Reptile camouflage is a remarkable ability that helps these creatures blend in with their environment. Some of these masters of disguise are wild but others like scarlet king snakes and western diamond back rattlesnakes make amazing pets!크레스티드게코
These fascinating animals can hide in a sea of sand, among mosses, or even behind other dead leaves. Their camouflage is based on color, texture and even smell!
Tentacled Snakes are a species of fish-eating snake that can stay submerged for up to 30 minutes at a time. They have a unique method of hunting, by lying in the weeds with their body in a ‘J’ shape and waiting for fish to swim past.
This may not be the most efficient way to catch fish, but it’s also a good thing for Tentacled Snakes because their vision is impaired by murky water. When this snake is unable to see the fish, it will ‘ripple’ its muscles in an attempt to mimic the movement of the fish and lure it towards its venomous fangs.
The tentacles on the head of the Tentacled Snake are thought to act as a mechanosensory device. This assumption has been supported by trigeminal afferent responses, which have shown that the tentacles are sensitive to movement and vibrations in direct contact with them. Moreover, when Tentacled Snakes were presented with simulated fish movies on a horizontally positioned flat screen display, they oriented to the simulation and (after a few presentations) struck accurately at it (see Movie 1 in the supplementary material).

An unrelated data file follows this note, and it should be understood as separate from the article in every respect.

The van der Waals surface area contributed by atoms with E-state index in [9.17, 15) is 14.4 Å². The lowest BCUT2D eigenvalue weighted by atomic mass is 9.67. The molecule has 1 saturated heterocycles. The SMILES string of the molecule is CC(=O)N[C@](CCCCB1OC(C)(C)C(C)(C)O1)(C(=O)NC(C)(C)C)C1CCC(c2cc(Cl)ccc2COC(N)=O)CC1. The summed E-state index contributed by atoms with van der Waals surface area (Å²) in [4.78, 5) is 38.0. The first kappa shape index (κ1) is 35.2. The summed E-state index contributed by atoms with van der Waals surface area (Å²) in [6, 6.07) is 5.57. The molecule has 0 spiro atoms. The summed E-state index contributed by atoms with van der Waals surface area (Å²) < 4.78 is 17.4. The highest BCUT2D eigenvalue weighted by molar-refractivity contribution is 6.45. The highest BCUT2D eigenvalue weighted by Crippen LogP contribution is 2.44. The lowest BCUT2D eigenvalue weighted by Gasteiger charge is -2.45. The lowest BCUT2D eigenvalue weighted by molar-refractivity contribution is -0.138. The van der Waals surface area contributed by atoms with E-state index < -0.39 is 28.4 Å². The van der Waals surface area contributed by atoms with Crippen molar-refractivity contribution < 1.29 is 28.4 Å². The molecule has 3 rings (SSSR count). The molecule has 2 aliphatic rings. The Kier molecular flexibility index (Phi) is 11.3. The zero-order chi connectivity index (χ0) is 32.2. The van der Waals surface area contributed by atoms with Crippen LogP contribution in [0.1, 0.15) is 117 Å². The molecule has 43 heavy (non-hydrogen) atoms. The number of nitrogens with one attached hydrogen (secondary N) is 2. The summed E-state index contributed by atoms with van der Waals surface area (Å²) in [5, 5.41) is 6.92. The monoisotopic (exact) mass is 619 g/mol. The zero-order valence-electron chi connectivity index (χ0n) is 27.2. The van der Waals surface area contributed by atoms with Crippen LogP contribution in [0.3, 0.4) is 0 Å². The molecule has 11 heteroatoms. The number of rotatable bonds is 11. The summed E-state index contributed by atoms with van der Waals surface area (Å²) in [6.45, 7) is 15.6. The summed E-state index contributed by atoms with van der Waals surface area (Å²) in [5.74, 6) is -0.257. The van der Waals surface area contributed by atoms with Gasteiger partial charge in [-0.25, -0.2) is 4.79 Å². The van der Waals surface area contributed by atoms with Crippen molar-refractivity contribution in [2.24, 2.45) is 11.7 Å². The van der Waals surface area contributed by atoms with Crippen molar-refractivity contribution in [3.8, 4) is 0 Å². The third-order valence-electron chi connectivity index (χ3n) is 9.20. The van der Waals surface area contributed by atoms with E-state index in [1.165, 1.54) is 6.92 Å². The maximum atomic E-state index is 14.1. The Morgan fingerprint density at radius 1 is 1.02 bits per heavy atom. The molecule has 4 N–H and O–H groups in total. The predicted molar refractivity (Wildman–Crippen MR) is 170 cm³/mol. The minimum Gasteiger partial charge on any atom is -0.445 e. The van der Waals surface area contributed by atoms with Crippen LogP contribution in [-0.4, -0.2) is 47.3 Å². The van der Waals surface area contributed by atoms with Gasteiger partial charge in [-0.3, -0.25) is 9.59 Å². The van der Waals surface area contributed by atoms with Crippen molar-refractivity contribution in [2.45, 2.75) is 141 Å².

Kapuas Mud Snake
The ability to change hues can help animals hide from predators and prey. Reptiles like chameleons can change skin colors for several reasons including regulating their temperatures and expressing mood. However, snakes that can change their skin color are relatively rare. The Kapuas Mud Snake, native to Borneo, can do just that.
The mud snake, Enhydris gyii, was discovered in wetlands along the Kapuas River in West Kalimantan by WWF and German reptile experts. The half-meter long slitherer was initially reddish brown when the scientists collected it, but 20 minutes later its skin had turned a pale white.
This species of snake is the only known member of its family that can change skin color spontaneously. Like chameleons, mud snakes use specialized cells located beneath their transparent outer skin to create different colors. The upper layer produces yellow and red hues, while the lower cell layer reflects blue light.
Aegean Wall Lizard
Many lizards, including chameleons and geckos, can change their color to match their environment. But the Aegean wall lizard (Podarcis erhardii) doesn’t have that ability, relying instead on camouflage to avoid being eaten by birds that hunt them on the ground or in the air.
To see how well the lizards matched their rocks, researchers from the Universities of Cambridge and Exeter analyzed photos of Podarcis erhardii from four Greek islands: Folegandros, Santorini, Syros, and Skopelos. They found that the lizards on each island matched their environment, matching the colors of the rocks that surrounded them.